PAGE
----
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The “main stage” or “theatre”27 for all emotions is the body because emotions and bodily responses are so closely linked. It is in the body that the first indicators of an emotion are felt and can be recognized. When strong negative emotions are recognized early, they can be dealt with more effectively, and the reasons why they arose can be addressed more quickly. The ability to recognize emotions—especially strong negative emotions—in the body is made easier by understanding their corresponding physical signs. Figure 9.4 presents the physical signs associated with anger, rage, fury, depression, despair, despondency, anxiety, fear, and panic.
So, how do you become aware of your emotions as they arise? By tuning in to what your body is telling you. You may be thinking that with so much going on during a negotiation and with so much other information to track, tuning in to your body as well may not only be difficult but impossible. However, the more often you tune in to your body and listen to what it is telling you, the easier and faster recognizing emotions will become. Do it right now. Is there tension in your upper back and neck as you bend over to read this book? How about your head? Do your legs feel fine or are the muscles in your calves clenched? How about your knees? Is there general muscle tension? How does your gut feel? Are you feeling anxious trying to get this chapter read in time for class? Excited by the new concepts? Bored? (I hope not!) So how long did that check take? About 30 seconds? By learning how your body reveals your inner emotional state, you will not only be more aware of what you are feeling but also be able to discover the onset of emotional states more quickly.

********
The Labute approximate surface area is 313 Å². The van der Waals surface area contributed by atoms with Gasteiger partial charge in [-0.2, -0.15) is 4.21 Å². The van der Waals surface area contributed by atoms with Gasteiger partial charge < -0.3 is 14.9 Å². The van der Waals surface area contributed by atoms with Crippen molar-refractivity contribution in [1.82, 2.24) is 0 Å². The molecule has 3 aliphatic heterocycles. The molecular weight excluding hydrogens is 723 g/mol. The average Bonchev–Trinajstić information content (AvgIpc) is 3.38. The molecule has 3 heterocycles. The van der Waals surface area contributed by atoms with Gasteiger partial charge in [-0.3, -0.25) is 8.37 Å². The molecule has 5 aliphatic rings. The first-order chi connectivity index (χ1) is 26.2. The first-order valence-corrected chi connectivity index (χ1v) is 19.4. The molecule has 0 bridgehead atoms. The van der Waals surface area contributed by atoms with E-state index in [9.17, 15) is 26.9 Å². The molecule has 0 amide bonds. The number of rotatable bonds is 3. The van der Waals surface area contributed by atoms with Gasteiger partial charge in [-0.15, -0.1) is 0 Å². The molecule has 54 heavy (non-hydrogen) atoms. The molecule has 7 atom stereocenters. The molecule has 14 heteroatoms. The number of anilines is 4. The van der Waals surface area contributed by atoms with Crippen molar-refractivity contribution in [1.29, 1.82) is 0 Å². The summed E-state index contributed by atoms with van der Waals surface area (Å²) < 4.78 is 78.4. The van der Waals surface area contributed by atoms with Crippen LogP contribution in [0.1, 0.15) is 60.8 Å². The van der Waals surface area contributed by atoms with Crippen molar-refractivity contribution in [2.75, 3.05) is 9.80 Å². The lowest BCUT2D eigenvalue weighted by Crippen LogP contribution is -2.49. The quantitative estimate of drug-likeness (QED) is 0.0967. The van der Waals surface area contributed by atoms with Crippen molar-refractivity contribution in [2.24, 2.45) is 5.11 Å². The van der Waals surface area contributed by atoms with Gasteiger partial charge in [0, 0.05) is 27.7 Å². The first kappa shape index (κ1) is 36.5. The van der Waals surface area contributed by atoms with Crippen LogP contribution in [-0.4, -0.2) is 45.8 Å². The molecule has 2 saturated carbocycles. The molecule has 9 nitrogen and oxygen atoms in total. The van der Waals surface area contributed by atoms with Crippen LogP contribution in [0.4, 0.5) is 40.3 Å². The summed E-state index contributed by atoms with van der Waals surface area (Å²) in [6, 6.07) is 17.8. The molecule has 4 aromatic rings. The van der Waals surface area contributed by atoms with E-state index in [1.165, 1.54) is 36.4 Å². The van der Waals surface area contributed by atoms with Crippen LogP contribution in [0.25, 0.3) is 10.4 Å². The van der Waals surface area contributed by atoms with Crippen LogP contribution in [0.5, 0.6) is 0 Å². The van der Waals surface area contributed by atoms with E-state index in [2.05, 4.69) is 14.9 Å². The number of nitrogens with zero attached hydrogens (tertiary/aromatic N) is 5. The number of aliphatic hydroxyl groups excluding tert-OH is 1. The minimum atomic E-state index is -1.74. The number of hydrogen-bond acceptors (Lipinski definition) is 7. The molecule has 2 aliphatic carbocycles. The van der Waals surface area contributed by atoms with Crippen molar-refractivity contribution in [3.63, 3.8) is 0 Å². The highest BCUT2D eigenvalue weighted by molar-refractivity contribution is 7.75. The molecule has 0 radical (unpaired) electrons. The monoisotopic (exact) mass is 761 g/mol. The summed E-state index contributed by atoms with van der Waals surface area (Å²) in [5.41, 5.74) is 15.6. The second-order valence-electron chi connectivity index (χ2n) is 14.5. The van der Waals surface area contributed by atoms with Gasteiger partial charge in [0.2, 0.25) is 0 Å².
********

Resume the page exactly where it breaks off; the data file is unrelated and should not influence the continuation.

Another technique for becoming aware of your emotions is taking an emotional “temperature” check. Roger Fisher and Daniel Shapiro28 suggest that you can do this by asking three questions during a negotiation.
Are your emotions
Out of control? Past the boiling point. You are already saying things that are better left unsaid.
Risky? Simmering. They are too hot to be safe for long.
Manageable? Under control. You are both aware of them and able to keep them in check.
If you are finding it hard to avoid berating the other negotiator or to concentrate on anything other than your emotions, then you are at least at the risky point.29
Perception and appraisal of one’s own emotions are central to emotional intelligence. However, equally important in becoming emotionally intelligent is recognizing and dealing appropriately with the emotions of others.
Perception of Emotions in Others